TP: I’ll take the cheesy quiche, please! Speaking of cheese, how did you come up with the name ‘Kitchen Mouse’?
ED: When I was a kid, I just loved mice and hamsters and my mom would buy me mouse toys and mouse clothes. At one point, that name came into my head and everyone was a little worried about having the word mouse in the name of the company but I never really faltered. I felt it was just a good name and I still do. I love it.
TP: Even your logo is adorable. So tell us about the process of taking on your business partners.
ED: It was really clear that something was happening. I have a really good friend, George, who was looking to open a juice bar with a friend who was an investor and they were looking to put money into that. When I told them what I was doing and how quickly it was picking up (he was already a huge fan of my cooking), they switched gears and put that focus and money into my business instead. They gave me a chunk of cash, so I was able to build this place and that allowed us to grow.
TP: Sounds like great friends to have! Has that affected your goals for you and your business this year?
ED: I’m a perfectionist and always just trying to get better at what we do. Hiring is really difficult and we’re trying to really grow a team we’re confident in. We are sending someone to set to engage with producers while representing us and it’s not something we nail every time. Sometimes we send someone out and we go “Oops!,” that wasn’t a good one.
TP: What do you look for when you’re hiring someone?
ED: We need people who can think on their feet, who can improvise, are very friendly, engaging, and aren’t too inhibited. We need problem solvers. When you’re in production you really need to solve problems quickly. When you meet the right person, you just know.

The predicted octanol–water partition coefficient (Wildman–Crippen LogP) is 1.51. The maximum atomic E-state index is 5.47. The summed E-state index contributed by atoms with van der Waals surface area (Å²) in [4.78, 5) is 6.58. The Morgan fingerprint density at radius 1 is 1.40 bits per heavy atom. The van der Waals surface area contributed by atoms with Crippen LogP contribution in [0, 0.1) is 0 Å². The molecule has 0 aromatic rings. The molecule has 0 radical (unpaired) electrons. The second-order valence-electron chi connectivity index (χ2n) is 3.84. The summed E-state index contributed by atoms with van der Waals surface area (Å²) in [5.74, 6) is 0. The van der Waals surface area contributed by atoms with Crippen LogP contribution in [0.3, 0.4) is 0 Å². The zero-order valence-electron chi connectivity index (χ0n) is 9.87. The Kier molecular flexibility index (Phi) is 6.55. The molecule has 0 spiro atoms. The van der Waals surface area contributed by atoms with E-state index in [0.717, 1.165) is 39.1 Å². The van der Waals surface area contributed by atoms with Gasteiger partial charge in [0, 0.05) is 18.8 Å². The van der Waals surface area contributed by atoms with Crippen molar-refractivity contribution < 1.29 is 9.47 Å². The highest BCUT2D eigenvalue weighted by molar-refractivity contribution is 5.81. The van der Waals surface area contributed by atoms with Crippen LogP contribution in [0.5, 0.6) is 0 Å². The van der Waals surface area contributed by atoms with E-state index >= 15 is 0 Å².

TP: It just seems to click, right?
ED: Yeah, and unfortunately with how busy we are, we need a lot of people in rotation. Unlike production, we can’t pay a flat rate. We have to pay people hourly and we pay overtime; we’re very by the book. We have health benefits, we have a 401k; we take care of our people. So after about 3 days of production they can’t work anymore because they’re already at 40 hours. So it’s not like we can just use our servers 5 days a week.
TP: Oh so you need a huge pool of individuals?
ED: We need a huge pool, so it’s really challenging.
TP: How do you promote yourself right now?
ED: We don’t. We’re all word of mouth.
TP: That’s incredible
ED: We’ve been very lucky that way but you know crews are so large and we get so many recommendations. The hairstylist recommended me, the motorhome guy recommended me-you know, it’s like we get a lot of word of mouth business so at this point in time we’re not going after more. We’re kind of at capacity.
TP: That’s a luxury when you can say no to some clients.
ED: Yeah, we’re getting there.
TP: Thank you so much for taking the time to meet with me, Erika and for the very addictive crispy rice gomasio cakes!